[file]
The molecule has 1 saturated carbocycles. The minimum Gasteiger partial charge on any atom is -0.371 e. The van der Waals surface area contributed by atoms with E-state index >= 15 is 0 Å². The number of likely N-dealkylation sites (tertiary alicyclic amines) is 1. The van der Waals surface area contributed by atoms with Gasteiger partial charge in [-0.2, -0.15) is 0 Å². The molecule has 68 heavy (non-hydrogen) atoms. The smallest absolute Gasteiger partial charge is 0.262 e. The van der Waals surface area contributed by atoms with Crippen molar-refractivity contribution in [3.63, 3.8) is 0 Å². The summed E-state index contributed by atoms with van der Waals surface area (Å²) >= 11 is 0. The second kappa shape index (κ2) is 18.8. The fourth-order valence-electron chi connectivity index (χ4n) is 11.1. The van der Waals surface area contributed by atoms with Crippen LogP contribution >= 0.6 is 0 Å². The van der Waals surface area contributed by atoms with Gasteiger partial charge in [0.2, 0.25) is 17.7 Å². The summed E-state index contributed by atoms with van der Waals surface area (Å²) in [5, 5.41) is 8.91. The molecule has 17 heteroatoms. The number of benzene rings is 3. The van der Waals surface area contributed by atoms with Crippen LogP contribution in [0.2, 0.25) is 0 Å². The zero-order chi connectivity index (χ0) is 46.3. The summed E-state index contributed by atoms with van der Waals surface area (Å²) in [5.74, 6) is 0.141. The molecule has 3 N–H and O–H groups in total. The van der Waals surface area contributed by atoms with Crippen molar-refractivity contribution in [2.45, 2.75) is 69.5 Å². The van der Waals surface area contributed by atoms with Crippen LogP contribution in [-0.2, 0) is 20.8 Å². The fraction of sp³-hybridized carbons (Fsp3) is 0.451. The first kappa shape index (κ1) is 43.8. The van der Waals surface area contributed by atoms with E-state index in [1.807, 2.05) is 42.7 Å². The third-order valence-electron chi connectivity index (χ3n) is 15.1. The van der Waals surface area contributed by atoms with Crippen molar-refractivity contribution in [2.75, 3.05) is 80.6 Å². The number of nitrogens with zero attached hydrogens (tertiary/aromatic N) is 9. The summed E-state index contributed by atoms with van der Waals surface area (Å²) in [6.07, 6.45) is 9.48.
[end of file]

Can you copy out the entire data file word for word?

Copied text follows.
The molecule has 1 saturated carbocycles. The minimum Gasteiger partial charge on any atom is -0.371 e. The van der Waals surface area contributed by atoms with E-state index >= 15 is 0 Å². The number of likely N-dealkylation sites (tertiary alicyclic amines) is 1. The van der Waals surface area contributed by atoms with Gasteiger partial charge in [-0.2, -0.15) is 0 Å². The molecule has 68 heavy (non-hydrogen) atoms. The smallest absolute Gasteiger partial charge is 0.262 e. The van der Waals surface area contributed by atoms with Crippen molar-refractivity contribution in [3.63, 3.8) is 0 Å². The summed E-state index contributed by atoms with van der Waals surface area (Å²) >= 11 is 0. The second kappa shape index (κ2) is 18.8. The fourth-order valence-electron chi connectivity index (χ4n) is 11.1. The van der Waals surface area contributed by atoms with Crippen LogP contribution >= 0.6 is 0 Å². The van der Waals surface area contributed by atoms with Gasteiger partial charge in [0.2, 0.25) is 17.7 Å². The summed E-state index contributed by atoms with van der Waals surface area (Å²) in [5, 5.41) is 8.91. The molecule has 17 heteroatoms. The number of benzene rings is 3. The van der Waals surface area contributed by atoms with Crippen LogP contribution in [0.2, 0.25) is 0 Å². The zero-order chi connectivity index (χ0) is 46.3. The summed E-state index contributed by atoms with van der Waals surface area (Å²) in [5.74, 6) is 0.141. The molecule has 3 N–H and O–H groups in total. The van der Waals surface area contributed by atoms with Crippen molar-refractivity contribution in [2.45, 2.75) is 69.5 Å². The van der Waals surface area contributed by atoms with Crippen LogP contribution in [-0.2, 0) is 20.8 Å². The fraction of sp³-hybridized carbons (Fsp3) is 0.451. The first kappa shape index (κ1) is 43.8. The van der Waals surface area contributed by atoms with E-state index in [1.807, 2.05) is 42.7 Å². The third-order valence-electron chi connectivity index (χ3n) is 15.1. The van der Waals surface area contributed by atoms with Crippen molar-refractivity contribution in [2.75, 3.05) is 80.6 Å². The number of nitrogens with zero attached hydrogens (tertiary/aromatic N) is 9. The summed E-state index contributed by atoms with van der Waals surface area (Å²) in [6.07, 6.45) is 9.48.